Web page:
East Side Gallery at the Berlin Wall, Germany

East Side Gallery at the Berlin Wall

Formerly the Berlin Wall, the East Side Gallery is nowadays the world’s longest open air art gallery. Today, you’ll find over 1.3km of artwork, as well as the rich history and culture from its former life as the Berlin Wall. The best way to get to the East Side Gallery is by catching the train to either Warschauer Straße or Ostbahnhof station. From here, it’s then a short walk to the impressive artwork on the bank of the Spree in Friedrichshain. To this day, the East Side Gallery is the longest, unbroken section of the Berlin Wall to survive.

The East Side Gallery was born after the Berlin Wall came down. Over a hundred artists from countries all over the world began painting the wall. In September 1990, it officially opened as an open air gallery, and it has continued to grow as one of Berlin’s most popular attractions ever since.

Art of the East Side Gallery, Berlin

The East Side Gallery initially began as a political statement by artists on the changes happening in 1989 and 1990. This took the shape of dozens of paintings on what was formerly the east side of the wall. It remains a political commentary even today, with nods to the recent protests taking place in Hong Kong.

Political commentary at the Berlin Wall

The mural below by Ines Bayer depicts the words, ‘es gilt viele Mauern abzubauen”. This translates to ‘it’s necessary to break down many walls’. It takes an cynical jab at Donald Trump, in its own ironic position.

Berlin Wall murals
Political statements at the East Side Gallery, Berlin

I loved the colourful Gotterdammerung mural, with its rainbow spillage brightening up the row of wall art.

Gotterdammerung mural by Gerald Kriedner

One of the most iconic murals of the Berlin Wall is East German artist Thomas Klingenstein’s ‘Detour to the Japanese Sector. It’s symbolic of Klingenstein’s desire to visit Asia and live there. This all stems back to how East Germans were never even allowed to dream of going to Asia, let alone travel there. Klingenstein was later imprisoned for opposing policy, but was later extradited to West Germany. He later lived in Japan until the mid 1990s, so finally got his dream of having a detour to the Japanese sector.

'Detour to the Japanese' Sector at the East Side Gallery
Mural from the East Side Gallery

I love the iconic type and symbols of this mural below – a true homage to the previous split of Berlin.

Berlin mural on the East Side Gallery

This mural also depicts the unsavoury feelings towards Berlin, and hopes towards the rest of the world.

East Side Gallery on the Berlin Wall

Of course, one of the most famous murals at the East Side Gallery is Dmitri Vrubel’s Fraternal Kiss. Also known as ‘My God, Help Me to Survive This Deadly Love’, it’s a mural showing Soviet leader, Leonid Brezhnev, kissing the East German leader, Erich Honecker. The socialist fraternal kiss was once a greeting between socialist leaders. It’s indicative of the connection between socialist countries. When leaders were particularly close, the kisses were on the mouth as opposed to the cheek. Since communism has faded across Europe, the fraternal kiss has also died out.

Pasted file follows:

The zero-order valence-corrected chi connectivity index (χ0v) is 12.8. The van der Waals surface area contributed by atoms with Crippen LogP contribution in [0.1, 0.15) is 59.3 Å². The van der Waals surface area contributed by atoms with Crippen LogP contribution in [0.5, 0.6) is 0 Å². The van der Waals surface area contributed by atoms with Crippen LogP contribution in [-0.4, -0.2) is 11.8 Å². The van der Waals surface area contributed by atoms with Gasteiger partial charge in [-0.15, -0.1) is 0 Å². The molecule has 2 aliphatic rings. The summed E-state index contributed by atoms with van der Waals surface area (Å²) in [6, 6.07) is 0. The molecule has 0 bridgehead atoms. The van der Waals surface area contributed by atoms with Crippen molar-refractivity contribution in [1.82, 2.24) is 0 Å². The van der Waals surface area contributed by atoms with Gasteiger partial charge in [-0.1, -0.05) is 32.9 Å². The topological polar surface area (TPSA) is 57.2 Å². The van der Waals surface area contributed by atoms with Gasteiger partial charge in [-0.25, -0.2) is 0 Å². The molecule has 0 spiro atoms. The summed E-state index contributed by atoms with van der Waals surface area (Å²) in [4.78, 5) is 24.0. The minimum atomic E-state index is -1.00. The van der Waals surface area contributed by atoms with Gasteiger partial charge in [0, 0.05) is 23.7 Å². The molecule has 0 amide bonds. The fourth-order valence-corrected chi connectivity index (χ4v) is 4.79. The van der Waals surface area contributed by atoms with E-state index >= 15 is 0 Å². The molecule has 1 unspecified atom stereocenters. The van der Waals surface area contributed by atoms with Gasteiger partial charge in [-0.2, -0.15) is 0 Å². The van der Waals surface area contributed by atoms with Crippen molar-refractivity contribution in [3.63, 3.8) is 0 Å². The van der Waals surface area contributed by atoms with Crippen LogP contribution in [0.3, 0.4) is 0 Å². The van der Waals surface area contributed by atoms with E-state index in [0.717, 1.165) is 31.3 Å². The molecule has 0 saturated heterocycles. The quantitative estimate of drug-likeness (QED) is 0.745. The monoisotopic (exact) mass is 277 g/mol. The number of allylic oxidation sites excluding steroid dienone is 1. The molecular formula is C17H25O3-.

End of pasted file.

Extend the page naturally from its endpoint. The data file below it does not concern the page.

East Side Gallery at the Berlin Wall, Germany
Mural at the Berlin Wall

Once we’d finished checking out the incredible murals of the East Side Gallery, we spotted a Christmas market across the road. Beautifully decorated, we snuck in for a glühwein and to discuss everything we’d just seen of the Berlin Wall.

Christmas market near Mercedes Benz Arena, Berlin
Laura at the Christmas Market in Berlin

The area was huge and felt quite magical, as though we were walking through a real forest of Christmas trees in the heart of Berlin. At Mercedes Benz Arena, right around the corner, there’s a huge Christmas tree. It’s probably one of the largest I’d seen, with tons of coloured baubles.

Christmas tree at Mercedes Benz Arena, Berlin

Afterwards, we walked on towards the U-Bahn station to get back to our hotel. We were both pretty surprised to hear the trains were on hold due to the discovery of a WWII bomb that hadn’t been detonated. Apparently, this is a fairly common occurrence in Berlin!

Drinks in Mitte

The world is a small place, and Alice actually has a childhood friend living in Berlin. He manages a bar, so we got ready and headed off to see him for some drinks that evening. We headed to The Castle bar in Berlin’s Mitte, and settled in for drinks.

Shots in Mitte, Berlin

After a few too many of these deliciously spicy Caesar-like concoctions, we moved onto another bar and then back to hotel.

Girls at a bar in Mitte, Berlin

Another great way to spend an evening in Berlin!

That’s my discovery of the East Side Gallery in Berlin. Have you visited? Which are your favourite murals at the Berlin Wall?

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